The commission’s use of the police detention centre was a matter of particular concern

Assembly: Following concerns raised on the need to enhance Anti-Corruption Commission’s (ACC) system of detention, the National Assembly yesterday resolved that the human rights committee    would review issues pertaining to the common detention centre.

Deliberating on the ACC report, members pointed out the need to address issues innocent people faced when detained by ACC for interrogation, which, they said, was an issue of human rights violation.

Khar-Yurung’s representative Zanglay Dukpa said ACC detained people for interrogation for a few days to weeks using the police detention cells.  Not all the people, who are detained, are guilty. “Whether guilty or not, one has to stay in the same detention cell with people who are arrested for various cases,” he said.

Zanglay Dukpa said that those, who had been detained, complained of the poor condition at the detention cells. “Besides, their image and reputation are also at stake in a small society like ours, even if they’re detained on suspicion,” he said. “This is also violation of human rights.”

Although ACC did that in line with their regulations, Zanglay Dukpa said a procedure for such detentions was required.

Other members also agreed the need to address the detention issue, which they said should be included as part of the National Assembly’s recommendation to the ACC.

With regard to manpower shortage that ACC is faced with, the house resolved that the Royal Civil Service Commission (RCSC) and ACC should continue to work together to address the issue of human resource constraints.

Meanwhile, the house also resolved that the government should seek clarification from ACC on which provision of the Constitution it violated in its initiative to import electric vehicles.

The house also endorsed all the recommendations submitted by the good governance committee, which included the need to follow up on the need to obtain an interpretation of the word ‘independence’ from the Supreme Court. “The Parliament should seriously consider ACC’s independence and if not complete independent, then it should be at least granted full independence in respect to human resource needs,” the report states.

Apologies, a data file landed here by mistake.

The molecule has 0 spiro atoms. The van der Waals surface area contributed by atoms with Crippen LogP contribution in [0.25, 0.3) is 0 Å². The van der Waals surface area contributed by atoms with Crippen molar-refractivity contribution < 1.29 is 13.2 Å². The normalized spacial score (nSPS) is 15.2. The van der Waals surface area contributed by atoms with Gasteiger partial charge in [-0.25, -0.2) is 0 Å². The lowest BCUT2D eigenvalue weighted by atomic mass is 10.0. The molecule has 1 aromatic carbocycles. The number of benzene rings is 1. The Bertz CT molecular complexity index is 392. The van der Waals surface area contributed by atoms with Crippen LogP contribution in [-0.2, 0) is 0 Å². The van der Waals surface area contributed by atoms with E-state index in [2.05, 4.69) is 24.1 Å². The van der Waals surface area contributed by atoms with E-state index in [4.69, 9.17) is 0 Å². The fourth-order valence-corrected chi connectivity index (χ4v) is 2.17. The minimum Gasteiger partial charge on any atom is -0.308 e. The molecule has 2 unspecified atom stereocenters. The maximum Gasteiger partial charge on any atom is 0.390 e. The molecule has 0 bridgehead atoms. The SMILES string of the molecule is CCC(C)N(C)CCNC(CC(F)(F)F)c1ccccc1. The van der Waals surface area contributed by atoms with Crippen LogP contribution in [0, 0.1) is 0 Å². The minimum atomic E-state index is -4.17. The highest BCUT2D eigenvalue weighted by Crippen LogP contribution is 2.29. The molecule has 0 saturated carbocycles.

On the issue of independence and lack of manpower, most members said that the commission should sort the issue of manpower with RCSC while granting independence should be studied carefully.  Granting independence, according to some members, contravenes the Constitution and other laws, which needed to be looked into.  Some members also said that granting independence to ACC could set a precedence.

The Khameod-Lunana’s representative Pema Drukpa said the ACC has been given the authority to arrest and detain unlike in other countries.

Health minister Tandin Wangchuk also said Parliament must adopt a middle path in solving the issue of independence and manpower shortage. “The decision shouldn’t be taken in haste as it could have larger implications in future,” lyonpo said.

The good governance committee also recommended that the government create a mechanism for sharing information with ACC and agencies and that it should strengthen systems to promote transparency and accountability, prevent conflicts of interests, trading of privileged information and influence peddling.

To make investigation processes more effective and efficient, it has been recommended that the judiciary, the Office of the Attorney General and ACC should deliberate and agree upon a clear procedure.

With regard to minimising land fraud cases, the committee proposed that the National Land Commission establish maximum safeguards in land record keeping and management. “The normal system of transfers and staff might be more diligently implemented to minimise temptation towards corrupt practices along with RCSC’s human resource audit of civil service organisations,” the report states.

By Kinga Dema